Perhaps the reason why many Europeans imagine we Americans to be a rather stupid, at best, a fatuous lot! We often smile a lot at complete strangers in the belief that this somehow wins "friends" and draws us all a little closer together.

I think it was the late comedian/comic performer Victor Borge of Denmark who once observed "A smile is the shortest distance between two people."

Maybe the distance has grown even longer as we speak:-)
WhirlwindTobias - | 88
29 Mar 2017 #17
Laughing all the time can be extremely obnoxious at worst, and plain annoying at best. As with apologising, if you are doing something all the time it ceases to have value ergo if a girl is not laughing so much, when she does laugh it can be magical. The trick is to be able to trigger one, but once you do she could be yours for the taking.

As an Italian, who are often obnoxious themselves I feel like you may be too accustomed to Latino girls who are super happy party types and it's shocking for you to imagine that there are cultures in which girls are more solemn and reserved (for the most part), and also respected/considered to be attractive in spite of that.

You also have to take into account that during January the pollution was terrible and the weather fluctuated between super cold, then warm, then cold, then warmer etc which can be tiresome for even the happiest individuals. People outside of the party mindset will not be happy without reason.
Lyzko 42 | 9,499
29 Mar 2017 #18
When in Italy last, quite some time ago, the Italian ladies whom I encountered in Rome as well as elsewhere during my visit were fiercely interactive with one another, less with myself. While I don't wish to generalize either about Italians, Poles, Germans or whomever, Italians on the whole I found to be quite up front in their conversation, not "direct" in the sense of blunt or rude, not at all. On the contrary, the all seemed eager to practice their minimal English with me and were dying to find out why I wanted to come to Italy:-) My Italian was so limited, I tried countering with high school French as a foil to their "Italianese". This was a mistake, but then, when one's a teen, no one really cares, and so we had a blast with a lot of pointing, play acting, and sure, loads of laughterLOL

Latins though are often more given to open displays of joy and sadness, much more so than, say, Poles, Swedes or certain other Northern Europeans!
Paulina 17 | 4,445
29 Mar 2017 #19
preferring NOT to laugh "too much" for fear of being seen as too available, therefore "unserious"!

I don't think Polish women look at laughing in this way lol If something is funny then we laugh, if it isn't then we don't (or we do in order to be polite lol).

This is an interesting thought though:

a great many want to fight this persistent image of being put on earth solely for men's pleasure

I must say that because of the "reputation" that Polish women have in the West, apparently, I would definitely not behave as friendly towards a Western/foreign man as towards a Western/foreign woman. Especially towards men from the UK. I'd probably be more reserved than normal...

if you are doing something all the time it ceases to have value ergo if a girl is not laughing so much, when she does laugh means something. Or rather - when she smiles, because I suspect that's what "Fabio" meant (or that's what foreigners usually mean, I guess?). The thing is - because Poles aren't very smiley (they don't usually smile randomly at strangers) when someone smiles it may be interpreted as a sign of interest or of reciprocated interest (when you smile back). Aside from situations when you open the door for someone or bump into someone on the sidewalk or on the bus, or in the shop, of course - then a small, polite smile is justified. So people won't be giving smiles right and left because it could be interpreted in the wrong way (by both men and women), I think. Especially in case of girls/women - I wouldn't like to give some guy false hope or get some unwanted attention...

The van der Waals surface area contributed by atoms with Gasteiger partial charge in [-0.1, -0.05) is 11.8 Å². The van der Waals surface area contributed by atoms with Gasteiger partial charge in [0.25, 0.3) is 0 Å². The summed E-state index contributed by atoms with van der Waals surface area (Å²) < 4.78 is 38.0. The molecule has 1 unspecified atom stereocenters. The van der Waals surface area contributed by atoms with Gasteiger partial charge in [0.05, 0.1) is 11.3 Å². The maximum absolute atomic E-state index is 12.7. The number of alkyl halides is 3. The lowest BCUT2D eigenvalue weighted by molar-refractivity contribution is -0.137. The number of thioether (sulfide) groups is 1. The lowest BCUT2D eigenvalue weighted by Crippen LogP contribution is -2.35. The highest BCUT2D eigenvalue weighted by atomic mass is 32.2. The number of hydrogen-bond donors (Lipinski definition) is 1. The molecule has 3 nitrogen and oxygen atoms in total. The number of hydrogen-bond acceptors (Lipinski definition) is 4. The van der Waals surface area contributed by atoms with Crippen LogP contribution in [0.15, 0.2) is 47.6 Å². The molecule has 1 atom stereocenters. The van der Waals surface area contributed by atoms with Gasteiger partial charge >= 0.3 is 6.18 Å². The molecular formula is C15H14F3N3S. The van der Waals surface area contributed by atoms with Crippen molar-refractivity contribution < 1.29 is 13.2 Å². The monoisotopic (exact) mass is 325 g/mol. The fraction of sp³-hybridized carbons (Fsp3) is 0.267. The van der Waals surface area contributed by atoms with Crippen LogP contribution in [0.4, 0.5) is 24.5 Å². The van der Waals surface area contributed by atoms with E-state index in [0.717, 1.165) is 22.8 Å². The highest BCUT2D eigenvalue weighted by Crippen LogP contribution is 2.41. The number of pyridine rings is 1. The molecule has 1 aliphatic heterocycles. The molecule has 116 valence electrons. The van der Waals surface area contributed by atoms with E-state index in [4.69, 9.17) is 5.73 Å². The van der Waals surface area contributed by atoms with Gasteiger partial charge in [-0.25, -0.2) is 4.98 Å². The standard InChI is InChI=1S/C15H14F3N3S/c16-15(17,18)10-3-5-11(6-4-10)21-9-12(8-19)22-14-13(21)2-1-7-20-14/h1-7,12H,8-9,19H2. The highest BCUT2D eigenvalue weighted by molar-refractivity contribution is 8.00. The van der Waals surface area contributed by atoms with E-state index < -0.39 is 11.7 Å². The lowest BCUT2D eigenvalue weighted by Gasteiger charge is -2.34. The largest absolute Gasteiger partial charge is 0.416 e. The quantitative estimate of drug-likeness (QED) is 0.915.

You also have to take into account that during January

I was thinking the same - January definitely isn't a smiley month lol I think it's the darkest month during Polish winter. Probably not the best time for interacting with Poles ;)
Lyzko 42 | 9,499
29 Mar 2017 #20
I quite agree with you, Paulina!

Admitting though to limited contact with the opposite sex in Poland, I base my conclusions solely on personal observation and cross-cultural seminars in which I've participated over the years:-)

Polish women, as do Czechs, often come across to me as both physically and socially far more mature than corresponding American teens and twenty-somethings here in the States.

The ESL courses which I teach often have students from many countries and the Poles are frequently the least shy about expressing their opinions, compared with most Asians, for example.

In Japan, for instance, laughter surely does mask nervousness and discomfort!
PolkaFasolka - | 7
16 Apr 2017 #21
It is mostly the culture difference. In Poland we don't smile to strangers so if you smile to a Polish girl she probably thinks you want something 😁

And I have no idea why we don't smile to strangers.
16 Apr 2017 #22

I hope you did not expect people on the Tram to be friendly either? You literally will be beaten by grannies with bags on trams here.

People are only nice to strangers here if it is their job. It's a different culture. You get used to it. Generally you're a tourist but the culture here is very distant and private. Don't expect much. People living here sometimes feel the same but it is also just the way of life.